• The definition of who a drop out is materially affects how drop outs are counted. The number of drop outs and those actually enrolled, in turn, have grave financial implications since school budgets are contingent on the head count of students as was observed in Mongolia.

  • “Politics of statistics on the issue of school drop out [1],” where figures of drop out rates are conveniently inflated to secure international grants and funding and retroactively deflated once the funds are granted.

  • Because of figure manipulation, official statistics and records on drop out rate are, at the very least, inconsistent.

    [1] Steiner-Khamsi, Stolpe and Amgaabazar (2004). Rural School Development Project: Evaluation Report. p.85. (unpublished).


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Summary of Experiences

  • Drop Out Reasons

    • Poverty was the number one reason behind the drop out problem as reported by all participating countries

    • Need to work or help at home

    • Distance from school/lack of transport (e.g., Mongolia)

    • Family relocation or forced migration due to civil war (Tajikistan 1992-1997)

    • Family circumstances (alcoholism, lack of communication between parents and children; uneducated and/or unemployed parents)

    • Health of student or parent

    • Influence of friends who are themselves truants or drop-outs

    • Bullying by peers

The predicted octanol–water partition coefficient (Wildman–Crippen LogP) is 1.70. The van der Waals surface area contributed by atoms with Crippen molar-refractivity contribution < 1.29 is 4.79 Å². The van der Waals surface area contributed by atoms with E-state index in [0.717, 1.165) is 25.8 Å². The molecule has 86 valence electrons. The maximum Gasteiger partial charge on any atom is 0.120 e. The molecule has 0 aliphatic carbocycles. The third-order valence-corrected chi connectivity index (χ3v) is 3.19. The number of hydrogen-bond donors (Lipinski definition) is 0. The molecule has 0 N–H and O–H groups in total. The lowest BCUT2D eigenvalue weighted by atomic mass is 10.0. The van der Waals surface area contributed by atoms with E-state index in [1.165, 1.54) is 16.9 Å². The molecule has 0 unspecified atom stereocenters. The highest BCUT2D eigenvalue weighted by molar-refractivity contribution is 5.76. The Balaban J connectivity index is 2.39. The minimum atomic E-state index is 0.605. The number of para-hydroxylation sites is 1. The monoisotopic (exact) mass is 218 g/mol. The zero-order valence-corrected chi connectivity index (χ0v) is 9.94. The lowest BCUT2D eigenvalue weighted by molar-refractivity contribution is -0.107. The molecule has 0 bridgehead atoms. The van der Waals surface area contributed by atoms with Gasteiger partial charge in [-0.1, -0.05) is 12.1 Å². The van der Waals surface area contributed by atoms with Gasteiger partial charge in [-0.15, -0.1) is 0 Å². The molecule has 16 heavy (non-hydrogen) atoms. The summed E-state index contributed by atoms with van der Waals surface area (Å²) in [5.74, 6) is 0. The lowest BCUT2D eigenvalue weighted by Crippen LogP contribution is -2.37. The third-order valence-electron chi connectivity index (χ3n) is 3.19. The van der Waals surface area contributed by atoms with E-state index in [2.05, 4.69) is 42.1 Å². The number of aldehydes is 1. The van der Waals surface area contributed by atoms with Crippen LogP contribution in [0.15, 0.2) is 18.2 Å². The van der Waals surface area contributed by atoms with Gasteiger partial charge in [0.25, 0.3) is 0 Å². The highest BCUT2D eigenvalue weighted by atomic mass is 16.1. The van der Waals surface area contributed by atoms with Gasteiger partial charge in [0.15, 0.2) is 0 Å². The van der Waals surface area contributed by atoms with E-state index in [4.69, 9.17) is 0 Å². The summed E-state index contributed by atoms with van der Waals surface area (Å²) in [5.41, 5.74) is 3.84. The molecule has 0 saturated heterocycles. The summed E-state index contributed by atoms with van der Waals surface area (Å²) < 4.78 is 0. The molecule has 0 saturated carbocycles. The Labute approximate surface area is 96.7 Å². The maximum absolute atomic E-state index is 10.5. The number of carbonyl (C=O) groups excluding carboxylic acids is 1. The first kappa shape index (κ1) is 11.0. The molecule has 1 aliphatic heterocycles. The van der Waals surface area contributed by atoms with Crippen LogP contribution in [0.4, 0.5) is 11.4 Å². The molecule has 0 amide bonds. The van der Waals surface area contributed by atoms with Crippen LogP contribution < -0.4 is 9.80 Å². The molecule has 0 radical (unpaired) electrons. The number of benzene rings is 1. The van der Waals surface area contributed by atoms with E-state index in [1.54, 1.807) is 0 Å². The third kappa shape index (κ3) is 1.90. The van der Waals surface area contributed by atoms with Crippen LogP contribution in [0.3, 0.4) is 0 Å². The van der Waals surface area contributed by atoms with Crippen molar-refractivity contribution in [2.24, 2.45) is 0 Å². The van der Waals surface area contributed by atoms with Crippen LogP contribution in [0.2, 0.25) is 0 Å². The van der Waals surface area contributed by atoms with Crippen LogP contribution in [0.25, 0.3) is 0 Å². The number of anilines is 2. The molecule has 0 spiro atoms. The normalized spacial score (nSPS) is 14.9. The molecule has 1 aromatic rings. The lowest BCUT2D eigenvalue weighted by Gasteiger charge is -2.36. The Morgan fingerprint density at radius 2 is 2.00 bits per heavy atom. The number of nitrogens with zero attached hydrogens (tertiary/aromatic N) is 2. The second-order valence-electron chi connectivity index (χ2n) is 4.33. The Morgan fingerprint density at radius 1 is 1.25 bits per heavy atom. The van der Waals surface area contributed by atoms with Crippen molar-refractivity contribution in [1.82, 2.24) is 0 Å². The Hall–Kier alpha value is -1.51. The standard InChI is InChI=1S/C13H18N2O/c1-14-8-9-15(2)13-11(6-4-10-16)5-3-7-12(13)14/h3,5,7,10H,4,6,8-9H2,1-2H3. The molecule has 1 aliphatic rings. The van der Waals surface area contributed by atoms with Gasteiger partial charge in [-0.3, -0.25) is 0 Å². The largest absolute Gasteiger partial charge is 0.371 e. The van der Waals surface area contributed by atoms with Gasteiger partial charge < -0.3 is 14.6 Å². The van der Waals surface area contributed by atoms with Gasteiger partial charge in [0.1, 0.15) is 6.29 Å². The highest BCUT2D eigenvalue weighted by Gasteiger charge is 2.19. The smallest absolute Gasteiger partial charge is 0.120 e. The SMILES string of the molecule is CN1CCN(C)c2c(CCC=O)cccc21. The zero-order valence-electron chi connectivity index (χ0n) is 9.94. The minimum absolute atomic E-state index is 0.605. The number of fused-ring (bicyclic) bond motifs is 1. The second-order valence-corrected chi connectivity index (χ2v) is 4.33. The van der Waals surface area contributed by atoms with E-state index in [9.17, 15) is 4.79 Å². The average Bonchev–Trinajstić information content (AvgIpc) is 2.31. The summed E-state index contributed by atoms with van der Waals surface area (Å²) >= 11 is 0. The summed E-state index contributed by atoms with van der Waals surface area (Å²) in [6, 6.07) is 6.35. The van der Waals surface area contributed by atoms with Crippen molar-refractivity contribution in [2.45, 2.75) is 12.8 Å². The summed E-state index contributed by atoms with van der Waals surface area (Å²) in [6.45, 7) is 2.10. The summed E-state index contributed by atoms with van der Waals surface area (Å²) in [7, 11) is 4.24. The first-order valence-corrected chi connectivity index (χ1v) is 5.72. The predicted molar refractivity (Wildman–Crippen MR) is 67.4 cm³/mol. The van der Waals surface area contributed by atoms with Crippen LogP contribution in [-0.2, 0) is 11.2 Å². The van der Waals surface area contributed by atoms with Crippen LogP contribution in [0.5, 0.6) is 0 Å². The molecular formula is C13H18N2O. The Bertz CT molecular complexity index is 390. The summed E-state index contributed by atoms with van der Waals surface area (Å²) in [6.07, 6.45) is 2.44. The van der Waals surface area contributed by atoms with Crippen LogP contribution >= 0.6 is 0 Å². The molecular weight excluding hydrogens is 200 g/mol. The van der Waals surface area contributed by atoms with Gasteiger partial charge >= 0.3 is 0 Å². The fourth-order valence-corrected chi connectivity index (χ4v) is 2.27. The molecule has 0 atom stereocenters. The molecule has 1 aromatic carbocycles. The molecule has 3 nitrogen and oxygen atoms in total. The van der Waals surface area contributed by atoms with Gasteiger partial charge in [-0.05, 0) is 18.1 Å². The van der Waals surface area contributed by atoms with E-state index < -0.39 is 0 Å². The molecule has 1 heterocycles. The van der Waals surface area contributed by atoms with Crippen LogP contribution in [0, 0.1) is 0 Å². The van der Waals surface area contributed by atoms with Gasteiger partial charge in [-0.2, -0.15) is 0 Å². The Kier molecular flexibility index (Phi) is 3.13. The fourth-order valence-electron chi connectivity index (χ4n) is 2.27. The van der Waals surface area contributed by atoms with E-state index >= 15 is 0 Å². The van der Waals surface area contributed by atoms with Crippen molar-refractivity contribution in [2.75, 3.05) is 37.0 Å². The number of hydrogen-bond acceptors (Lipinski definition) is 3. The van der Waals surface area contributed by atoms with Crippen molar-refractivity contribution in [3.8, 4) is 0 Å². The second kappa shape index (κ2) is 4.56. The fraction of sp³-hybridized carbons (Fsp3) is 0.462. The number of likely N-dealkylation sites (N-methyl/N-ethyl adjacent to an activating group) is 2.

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Summary of Experiences

  • Negative perception of the value of school education in finding a job or earning money (Tajikistan);

  • Negative perception about the relevance of the curriculum to practical learning;

  • Institutionalized discrimination against particular ethnic groups (as in the case of the Roma children) or against those coming from rural areas (Mongolia)

  • Unfriendly school environment and negative teacher attitude

  • Lack of motivation or interest of students

  • Lack of social and communication skills of students;

  • Lack of dormitories (Mongolia)


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Calls for Action

  • Legislations, rules and regulations

    • Strengthen enforcement of compulsory education

    • Systemize and streamline collaborative data collection among the different government agencies from the school levels to local and the national central offices

    • Poverty alleviation legislations, initiatives and measures should be concerted to provide opportunities for sustained employment and income generation especially to poor families

    • Separate policy instruments in the form of mandates, regulations, and/or incentives specifically addressing the drop out issue should be enacted.

  • Initiate schools, parents, teachers and community advocacy

  • Improve school environment


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Summary of Indicators

  • Income level /poverty level (Low income rate, with low-income threshold set at 60% of median income (with breakdowns by gender, age, most frequent activity status, household type and tenure status; as illustrative examples, the values for typical households);

  • Prolonged unexcused absences and high truancy;

  • Untracked transfers between schools especially, from rural schools to city schools;

  • Big family (4 or more children with 1 or 2 children who already dropped out);

  • After school work; youth unemployment rate (e.g. among 17-24 year olds); and

  • Early school leavers (defined as having left school before obtaining basic